Encouraging and Increasing Student Engagement and Participation in an Online Classroom

Encouraging and Increasing Student Engagement and Participation in an Online Classroom

Kathryn Woods (Austin Peay State University, USA)
DOI: 10.4018/978-1-4666-9582-5.ch017
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Abstract

Advances in technology have increased opportunities for students to participate in online courses. While some instructors are beginning their careers teaching only online courses, others are discovering a need to teach sections of courses online after they have enjoyed a long career teaching in a traditional classroom. In either situation, it is important for instructors to recognize that students in online learning environments require the use of different strategies for encouraging engagement and participation in class. In this chapter, the author describes the challenges that students and instructors face specifically in the online learning environment as well as strategies for success, including how to maximize the impact of students' experiences and prior knowledge, using multiple platforms to deliver information, discouraging procrastination, setting clear expectations, encouraging individuality, capitalizing on diversity, and providing and utilizing helpful resources.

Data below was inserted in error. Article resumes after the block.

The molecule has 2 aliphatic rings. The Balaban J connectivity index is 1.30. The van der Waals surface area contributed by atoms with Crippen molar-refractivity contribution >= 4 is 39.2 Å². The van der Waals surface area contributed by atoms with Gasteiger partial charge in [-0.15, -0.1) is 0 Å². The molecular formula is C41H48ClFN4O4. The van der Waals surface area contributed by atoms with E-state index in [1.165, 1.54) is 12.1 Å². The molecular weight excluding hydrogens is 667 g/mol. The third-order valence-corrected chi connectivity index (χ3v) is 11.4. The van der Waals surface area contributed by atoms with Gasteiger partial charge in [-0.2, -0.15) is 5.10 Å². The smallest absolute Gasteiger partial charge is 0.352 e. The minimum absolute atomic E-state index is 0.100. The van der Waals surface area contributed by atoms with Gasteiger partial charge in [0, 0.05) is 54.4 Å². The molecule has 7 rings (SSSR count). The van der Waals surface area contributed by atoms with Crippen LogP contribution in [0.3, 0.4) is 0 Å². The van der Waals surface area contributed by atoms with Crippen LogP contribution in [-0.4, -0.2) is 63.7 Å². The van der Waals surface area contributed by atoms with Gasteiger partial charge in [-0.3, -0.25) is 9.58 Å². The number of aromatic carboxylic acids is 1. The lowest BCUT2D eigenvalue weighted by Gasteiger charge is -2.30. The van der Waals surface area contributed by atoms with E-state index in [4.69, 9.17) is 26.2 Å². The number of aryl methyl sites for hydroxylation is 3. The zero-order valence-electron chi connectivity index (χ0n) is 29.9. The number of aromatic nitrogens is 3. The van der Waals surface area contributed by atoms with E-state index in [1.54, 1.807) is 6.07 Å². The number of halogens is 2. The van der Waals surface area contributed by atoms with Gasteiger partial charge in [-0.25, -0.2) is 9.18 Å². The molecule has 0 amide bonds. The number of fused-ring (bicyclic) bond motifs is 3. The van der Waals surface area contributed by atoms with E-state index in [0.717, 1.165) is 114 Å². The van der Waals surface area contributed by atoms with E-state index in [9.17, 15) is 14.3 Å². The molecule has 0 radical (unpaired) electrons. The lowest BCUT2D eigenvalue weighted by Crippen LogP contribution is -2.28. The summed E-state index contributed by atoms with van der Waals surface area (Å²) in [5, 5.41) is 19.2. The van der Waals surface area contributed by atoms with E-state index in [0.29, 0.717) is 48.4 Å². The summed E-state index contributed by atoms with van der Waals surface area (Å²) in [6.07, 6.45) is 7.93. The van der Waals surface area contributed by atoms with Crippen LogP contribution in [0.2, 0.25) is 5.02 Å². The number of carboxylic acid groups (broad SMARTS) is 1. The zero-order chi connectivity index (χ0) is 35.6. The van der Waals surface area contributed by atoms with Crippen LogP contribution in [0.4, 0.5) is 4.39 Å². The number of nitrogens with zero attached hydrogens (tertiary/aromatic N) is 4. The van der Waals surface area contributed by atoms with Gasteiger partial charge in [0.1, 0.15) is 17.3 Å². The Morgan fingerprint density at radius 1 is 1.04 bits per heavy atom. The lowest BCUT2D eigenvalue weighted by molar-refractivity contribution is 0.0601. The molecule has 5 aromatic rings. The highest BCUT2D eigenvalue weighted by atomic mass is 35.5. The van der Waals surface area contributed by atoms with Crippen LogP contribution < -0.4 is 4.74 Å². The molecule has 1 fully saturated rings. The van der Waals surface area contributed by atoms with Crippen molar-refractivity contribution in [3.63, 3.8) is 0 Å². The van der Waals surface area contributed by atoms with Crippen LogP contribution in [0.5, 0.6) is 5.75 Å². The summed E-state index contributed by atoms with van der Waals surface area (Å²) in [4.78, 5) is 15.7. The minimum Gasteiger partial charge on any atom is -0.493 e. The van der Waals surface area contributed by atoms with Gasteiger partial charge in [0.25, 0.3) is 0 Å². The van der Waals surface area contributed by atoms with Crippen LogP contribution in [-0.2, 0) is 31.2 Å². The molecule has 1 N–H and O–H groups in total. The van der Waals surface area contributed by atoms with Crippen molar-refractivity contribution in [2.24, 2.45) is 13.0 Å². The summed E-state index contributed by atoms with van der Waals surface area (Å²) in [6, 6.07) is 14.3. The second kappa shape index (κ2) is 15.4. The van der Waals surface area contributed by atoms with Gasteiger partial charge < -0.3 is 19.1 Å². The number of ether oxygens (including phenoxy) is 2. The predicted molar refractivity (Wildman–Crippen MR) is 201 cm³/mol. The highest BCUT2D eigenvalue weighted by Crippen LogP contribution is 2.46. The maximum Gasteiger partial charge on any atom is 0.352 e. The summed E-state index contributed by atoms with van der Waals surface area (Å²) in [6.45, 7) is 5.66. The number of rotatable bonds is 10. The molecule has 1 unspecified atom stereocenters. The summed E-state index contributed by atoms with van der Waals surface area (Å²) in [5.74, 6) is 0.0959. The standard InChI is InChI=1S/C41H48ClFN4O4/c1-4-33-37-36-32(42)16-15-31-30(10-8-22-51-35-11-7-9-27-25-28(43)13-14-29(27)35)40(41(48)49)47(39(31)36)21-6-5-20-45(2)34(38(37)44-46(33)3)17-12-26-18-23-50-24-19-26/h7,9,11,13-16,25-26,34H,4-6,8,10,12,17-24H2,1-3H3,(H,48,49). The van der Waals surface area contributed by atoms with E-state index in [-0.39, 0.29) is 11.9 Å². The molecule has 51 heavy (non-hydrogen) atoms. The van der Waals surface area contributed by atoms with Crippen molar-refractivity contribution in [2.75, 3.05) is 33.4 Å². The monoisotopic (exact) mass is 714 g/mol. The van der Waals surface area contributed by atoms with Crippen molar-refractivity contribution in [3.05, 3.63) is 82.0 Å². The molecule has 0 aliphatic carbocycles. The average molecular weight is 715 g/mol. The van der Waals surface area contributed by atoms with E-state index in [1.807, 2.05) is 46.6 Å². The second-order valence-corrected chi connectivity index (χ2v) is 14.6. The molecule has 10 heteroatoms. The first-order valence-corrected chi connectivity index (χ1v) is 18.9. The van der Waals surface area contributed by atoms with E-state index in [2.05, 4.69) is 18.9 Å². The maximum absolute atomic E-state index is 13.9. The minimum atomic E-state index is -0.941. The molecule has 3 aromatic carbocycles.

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Background

As technology continues to change the way we communicate, interact, innovate, and learn in most areas of life, distance education has become increasingly popular in the past decade. According to the U.S. Department of Education, National Center for Education Statistics (2011), about 4.3 million undergraduate students (20 percent of all undergraduates) took at least one distance education course in the 2007 – 2008 school year. About 800,000 students (4 percent of all undergraduates) took their entire degree program through distance education. The National Center for Education Statistics also reported that the percentage of undergraduates who took any distance education courses rose from 16 percent in 2003–04 to 20 percent in 2007–08. In addition to these undergraduate students, about 800,000, or 22 percent, of all post-baccalaureate students took distance education courses in 2007–08.